Marshall Faulk, Rams, 2000

CarriesRushing yardsRushing TDsReceptionsReceiving yardsReceiving TDs
2531,35918818308

Faulk was the most important part of the “Greatest Show on Turf” offense. He was a do-it-all machine out of the backfield, as he finished eighth in the NFL in rushing yards, first in rushing touchdowns and he managed the 17th-most receptions in the league despite his running back role and the presence of Hall of Famer Isaac Bruce and seven-time Pro Bowler Torry Holt. If you just looked at Faulk’s rushing yards, you might question why he won MVP in 2000. But when you factor in his work as a receiver (830 yards and eight TDs), it’s easy to understand why he got the nod.

Faulk’s 26 total touchdowns were an NFL record for a running back at that time, and that was likely what gave him the nod. Generating 2,000 scrimmage yards and playing for a 10-win team certainly helped as well.

Shaun Alexander, Seahawks, 2005

CarriesRushing yardsRushing TDsReceptionsReceiving yardsReceiving TDs
3701,8802715781

Faulk’s touchdown record didn’t stand for long. Alexander came along in 2005 and broke it with ease, generating 28 total touchdowns (27 rushing) while leading the Seahawks to a 13-3 regular-season record.

Alexander was a true, between-the-tackles grinder for the Seahawks. He accounted for 1,958 of the team’s 6,089 scrimmage yards. That was good for 32.2 percent of the team’s offensive output, and he had more than double the next-highest producer (Bobby Engram, 778).

The Seahawks rode Alexander to a Super Bowl appearance, where they lost at the hands of the Steelers, but it was still a banner year for Alexander. He averaged 5.1 yards per carry and though he didn’t quite eclispe 2,000 scrimmage yards, his effort as a highly productive, high-volume runner was enough to earn him the MVP.

LaDanian Tomlinson, Chargers, 2006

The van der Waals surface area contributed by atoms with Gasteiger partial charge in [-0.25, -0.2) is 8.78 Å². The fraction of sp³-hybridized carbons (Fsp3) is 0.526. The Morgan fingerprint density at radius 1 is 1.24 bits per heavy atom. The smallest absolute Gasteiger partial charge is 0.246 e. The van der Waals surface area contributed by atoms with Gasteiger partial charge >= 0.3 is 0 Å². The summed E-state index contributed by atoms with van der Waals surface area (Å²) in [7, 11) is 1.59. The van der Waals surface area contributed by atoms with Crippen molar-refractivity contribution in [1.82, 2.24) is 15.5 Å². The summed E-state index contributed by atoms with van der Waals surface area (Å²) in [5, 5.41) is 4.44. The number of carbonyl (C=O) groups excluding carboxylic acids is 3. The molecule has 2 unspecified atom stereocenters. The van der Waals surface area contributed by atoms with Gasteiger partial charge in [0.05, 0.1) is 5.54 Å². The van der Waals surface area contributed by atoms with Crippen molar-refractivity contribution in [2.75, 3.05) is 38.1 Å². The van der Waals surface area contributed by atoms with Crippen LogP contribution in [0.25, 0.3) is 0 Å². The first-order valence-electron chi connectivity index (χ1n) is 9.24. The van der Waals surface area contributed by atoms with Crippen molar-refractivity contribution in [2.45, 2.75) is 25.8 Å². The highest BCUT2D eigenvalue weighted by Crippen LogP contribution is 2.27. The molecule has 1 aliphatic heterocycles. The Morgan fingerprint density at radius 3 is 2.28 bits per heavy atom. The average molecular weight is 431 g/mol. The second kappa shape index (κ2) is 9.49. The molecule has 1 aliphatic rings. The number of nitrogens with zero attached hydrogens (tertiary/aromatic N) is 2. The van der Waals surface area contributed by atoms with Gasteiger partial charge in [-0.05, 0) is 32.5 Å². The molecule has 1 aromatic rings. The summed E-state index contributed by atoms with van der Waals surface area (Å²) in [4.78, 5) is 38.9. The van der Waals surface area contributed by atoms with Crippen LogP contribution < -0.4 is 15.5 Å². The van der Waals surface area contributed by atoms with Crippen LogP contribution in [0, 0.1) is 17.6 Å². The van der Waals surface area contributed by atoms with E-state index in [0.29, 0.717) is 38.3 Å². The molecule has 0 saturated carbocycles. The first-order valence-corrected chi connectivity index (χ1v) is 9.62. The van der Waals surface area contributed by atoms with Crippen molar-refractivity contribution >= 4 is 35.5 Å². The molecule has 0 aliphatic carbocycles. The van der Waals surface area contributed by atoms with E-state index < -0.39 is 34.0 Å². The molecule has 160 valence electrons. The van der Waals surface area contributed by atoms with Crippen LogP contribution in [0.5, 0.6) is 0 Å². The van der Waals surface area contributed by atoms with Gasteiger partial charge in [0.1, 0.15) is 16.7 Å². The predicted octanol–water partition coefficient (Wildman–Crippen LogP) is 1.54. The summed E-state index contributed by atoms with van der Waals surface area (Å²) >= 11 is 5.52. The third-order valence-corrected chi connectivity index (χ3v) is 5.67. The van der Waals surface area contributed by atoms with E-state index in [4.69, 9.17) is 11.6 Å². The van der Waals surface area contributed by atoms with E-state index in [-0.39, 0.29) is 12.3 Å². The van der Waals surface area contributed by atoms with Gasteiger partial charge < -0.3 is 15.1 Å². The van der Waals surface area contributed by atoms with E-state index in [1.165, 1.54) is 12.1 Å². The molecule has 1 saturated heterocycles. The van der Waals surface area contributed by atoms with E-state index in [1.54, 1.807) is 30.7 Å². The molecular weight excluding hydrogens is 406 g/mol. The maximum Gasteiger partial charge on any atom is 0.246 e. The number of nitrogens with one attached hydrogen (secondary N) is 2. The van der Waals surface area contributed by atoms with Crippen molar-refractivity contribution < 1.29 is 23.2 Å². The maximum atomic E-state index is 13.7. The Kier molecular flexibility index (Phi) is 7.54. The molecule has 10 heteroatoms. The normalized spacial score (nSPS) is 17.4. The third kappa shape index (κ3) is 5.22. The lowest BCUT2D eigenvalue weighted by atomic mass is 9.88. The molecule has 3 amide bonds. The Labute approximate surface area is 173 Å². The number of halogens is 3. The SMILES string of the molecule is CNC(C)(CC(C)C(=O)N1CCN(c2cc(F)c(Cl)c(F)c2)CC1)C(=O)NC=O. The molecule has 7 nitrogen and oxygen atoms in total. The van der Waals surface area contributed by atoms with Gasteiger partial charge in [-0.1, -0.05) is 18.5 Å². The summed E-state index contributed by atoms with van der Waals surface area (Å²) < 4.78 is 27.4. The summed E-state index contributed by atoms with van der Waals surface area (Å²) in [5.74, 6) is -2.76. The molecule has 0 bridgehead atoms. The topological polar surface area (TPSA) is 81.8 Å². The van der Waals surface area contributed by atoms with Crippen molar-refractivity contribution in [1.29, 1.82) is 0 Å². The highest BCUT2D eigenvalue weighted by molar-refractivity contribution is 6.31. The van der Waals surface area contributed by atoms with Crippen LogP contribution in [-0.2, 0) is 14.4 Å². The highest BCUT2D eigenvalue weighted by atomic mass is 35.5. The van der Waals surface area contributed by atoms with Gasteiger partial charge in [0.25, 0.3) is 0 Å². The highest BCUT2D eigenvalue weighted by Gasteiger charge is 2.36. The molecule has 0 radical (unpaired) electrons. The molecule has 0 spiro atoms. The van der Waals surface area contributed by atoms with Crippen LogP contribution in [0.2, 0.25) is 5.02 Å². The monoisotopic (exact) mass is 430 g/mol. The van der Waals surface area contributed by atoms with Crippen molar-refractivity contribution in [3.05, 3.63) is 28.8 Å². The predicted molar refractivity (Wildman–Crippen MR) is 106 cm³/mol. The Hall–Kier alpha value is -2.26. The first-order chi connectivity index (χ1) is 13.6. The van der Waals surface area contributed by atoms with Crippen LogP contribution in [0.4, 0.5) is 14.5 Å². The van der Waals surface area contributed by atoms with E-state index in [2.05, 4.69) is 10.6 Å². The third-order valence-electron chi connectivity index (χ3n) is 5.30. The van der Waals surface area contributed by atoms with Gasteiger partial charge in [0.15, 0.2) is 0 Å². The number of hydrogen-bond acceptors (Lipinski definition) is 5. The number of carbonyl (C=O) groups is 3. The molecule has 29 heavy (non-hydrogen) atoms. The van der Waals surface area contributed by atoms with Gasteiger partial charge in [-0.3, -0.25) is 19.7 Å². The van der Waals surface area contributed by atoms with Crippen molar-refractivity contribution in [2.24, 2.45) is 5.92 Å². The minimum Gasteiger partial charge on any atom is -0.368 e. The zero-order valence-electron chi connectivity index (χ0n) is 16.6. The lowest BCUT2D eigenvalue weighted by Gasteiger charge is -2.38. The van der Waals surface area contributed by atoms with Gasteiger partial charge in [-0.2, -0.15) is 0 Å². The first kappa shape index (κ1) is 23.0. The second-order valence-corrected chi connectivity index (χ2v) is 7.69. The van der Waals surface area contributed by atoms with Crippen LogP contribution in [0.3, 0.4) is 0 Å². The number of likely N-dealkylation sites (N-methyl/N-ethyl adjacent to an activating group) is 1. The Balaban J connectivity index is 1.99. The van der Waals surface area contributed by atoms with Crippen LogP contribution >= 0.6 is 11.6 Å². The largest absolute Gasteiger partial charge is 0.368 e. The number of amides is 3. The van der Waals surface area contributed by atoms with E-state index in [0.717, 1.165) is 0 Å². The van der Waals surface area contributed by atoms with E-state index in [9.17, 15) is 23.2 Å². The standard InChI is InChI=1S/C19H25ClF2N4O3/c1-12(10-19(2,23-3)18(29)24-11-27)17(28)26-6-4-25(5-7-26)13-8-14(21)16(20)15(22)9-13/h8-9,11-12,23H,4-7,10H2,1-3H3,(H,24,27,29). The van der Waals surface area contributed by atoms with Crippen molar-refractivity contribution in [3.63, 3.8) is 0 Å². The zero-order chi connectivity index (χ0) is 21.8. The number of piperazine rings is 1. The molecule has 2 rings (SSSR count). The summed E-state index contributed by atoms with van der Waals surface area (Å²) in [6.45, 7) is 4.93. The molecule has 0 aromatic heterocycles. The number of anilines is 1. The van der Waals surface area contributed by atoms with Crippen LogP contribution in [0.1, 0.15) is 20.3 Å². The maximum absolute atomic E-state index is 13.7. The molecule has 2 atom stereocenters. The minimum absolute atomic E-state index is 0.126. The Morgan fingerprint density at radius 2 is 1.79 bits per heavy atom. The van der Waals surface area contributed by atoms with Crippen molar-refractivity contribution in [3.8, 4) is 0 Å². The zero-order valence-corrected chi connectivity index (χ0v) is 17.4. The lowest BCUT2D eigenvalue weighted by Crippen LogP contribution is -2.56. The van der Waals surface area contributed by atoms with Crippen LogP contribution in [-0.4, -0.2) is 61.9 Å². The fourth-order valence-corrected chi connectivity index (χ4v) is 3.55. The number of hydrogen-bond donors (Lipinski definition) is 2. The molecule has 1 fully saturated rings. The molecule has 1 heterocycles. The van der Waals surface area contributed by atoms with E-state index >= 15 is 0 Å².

CarriesRushing yardsRushing TDsReceptionsReceiving yardsReceiving TDs
3481,81528565083

Poor Alexander only got to hold the running back touchdown record for a single season before Tomlinson came along and broke it. Tomlinson was absolutely insane for the Chargers in 2006, as he recorded a whopping 31 rushing and receiving touchdowns, a record that nobody has come close to breaking over the last 15 seasons.

Comparatively, Philip Rivers, who was the Chargers’ fresh-faced starter at the time threw for just 22 touchdowns, three of which went to Tomlinson. And LT threw a couple of touchdown passes of his own. So, all told, the Chargers had 32 rushing touchdowns and 24 receiving touchdowns. Tomlinson was directly involved in 33 of them, including his two passes, which meant he was a part of 58.9 percent of the team’s scores.

That type of touchdown production alone was absurd enough to warrant the MVP. Add in his 2,323 scrimmage yards and he was a shoo-in for the award — even though he didn’t get the elusive unanimous MVP nod.

Adrian Peterson, Vikings, 2012

CarriesRushing yardsRushing TDsReceptionsReceiving yardsReceiving TDs
3482,09712402171

Peterson had, by far, the fewest touchdowns of any running back to win the MVP in the last 25 years, but he still certainly deserved his MVP nod. Why? Because he came within eight yards of breaking Eric Dickerson’s rushing yardage record.

Peterson came up just short, but he still produced the second-highest rushing yardage total in NFL history. That number of 2,097 still stands in second place nearly a decade later, though Derrick Henry has threatened it before.